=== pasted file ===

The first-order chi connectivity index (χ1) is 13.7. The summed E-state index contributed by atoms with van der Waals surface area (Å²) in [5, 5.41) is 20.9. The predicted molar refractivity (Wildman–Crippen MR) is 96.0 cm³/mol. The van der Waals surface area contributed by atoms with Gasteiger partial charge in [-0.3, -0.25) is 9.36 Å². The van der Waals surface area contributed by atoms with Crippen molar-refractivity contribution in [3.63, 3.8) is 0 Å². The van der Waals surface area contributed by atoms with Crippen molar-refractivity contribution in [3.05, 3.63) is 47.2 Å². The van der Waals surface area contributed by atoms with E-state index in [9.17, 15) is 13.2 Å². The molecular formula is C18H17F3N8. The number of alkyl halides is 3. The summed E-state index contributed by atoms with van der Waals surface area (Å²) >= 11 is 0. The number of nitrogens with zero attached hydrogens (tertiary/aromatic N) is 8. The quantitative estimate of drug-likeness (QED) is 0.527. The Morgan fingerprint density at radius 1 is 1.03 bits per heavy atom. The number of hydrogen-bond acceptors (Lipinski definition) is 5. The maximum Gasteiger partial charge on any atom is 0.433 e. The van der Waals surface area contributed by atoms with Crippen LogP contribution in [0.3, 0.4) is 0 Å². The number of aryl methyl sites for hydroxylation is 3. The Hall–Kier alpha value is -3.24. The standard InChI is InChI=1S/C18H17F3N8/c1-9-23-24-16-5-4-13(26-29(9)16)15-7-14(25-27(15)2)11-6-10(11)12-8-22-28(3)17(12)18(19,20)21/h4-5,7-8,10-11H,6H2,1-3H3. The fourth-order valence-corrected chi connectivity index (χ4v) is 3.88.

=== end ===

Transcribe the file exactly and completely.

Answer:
The first-order chi connectivity index (χ1) is 13.7. The summed E-state index contributed by atoms with van der Waals surface area (Å²) in [5, 5.41) is 20.9. The predicted molar refractivity (Wildman–Crippen MR) is 96.0 cm³/mol. The van der Waals surface area contributed by atoms with Gasteiger partial charge in [-0.3, -0.25) is 9.36 Å². The van der Waals surface area contributed by atoms with Crippen molar-refractivity contribution in [3.63, 3.8) is 0 Å². The van der Waals surface area contributed by atoms with Crippen molar-refractivity contribution in [3.05, 3.63) is 47.2 Å². The van der Waals surface area contributed by atoms with E-state index in [9.17, 15) is 13.2 Å². The molecular formula is C18H17F3N8. The number of alkyl halides is 3. The summed E-state index contributed by atoms with van der Waals surface area (Å²) >= 11 is 0. The number of nitrogens with zero attached hydrogens (tertiary/aromatic N) is 8. The quantitative estimate of drug-likeness (QED) is 0.527. The Morgan fingerprint density at radius 1 is 1.03 bits per heavy atom. The number of hydrogen-bond acceptors (Lipinski definition) is 5. The maximum Gasteiger partial charge on any atom is 0.433 e. The van der Waals surface area contributed by atoms with Crippen LogP contribution in [0.3, 0.4) is 0 Å². The number of aryl methyl sites for hydroxylation is 3. The Hall–Kier alpha value is -3.24. The standard InChI is InChI=1S/C18H17F3N8/c1-9-23-24-16-5-4-13(26-29(9)16)15-7-14(25-27(15)2)11-6-10(11)12-8-22-28(3)17(12)18(19,20)21/h4-5,7-8,10-11H,6H2,1-3H3. The fourth-order valence-corrected chi connectivity index (χ4v) is 3.88.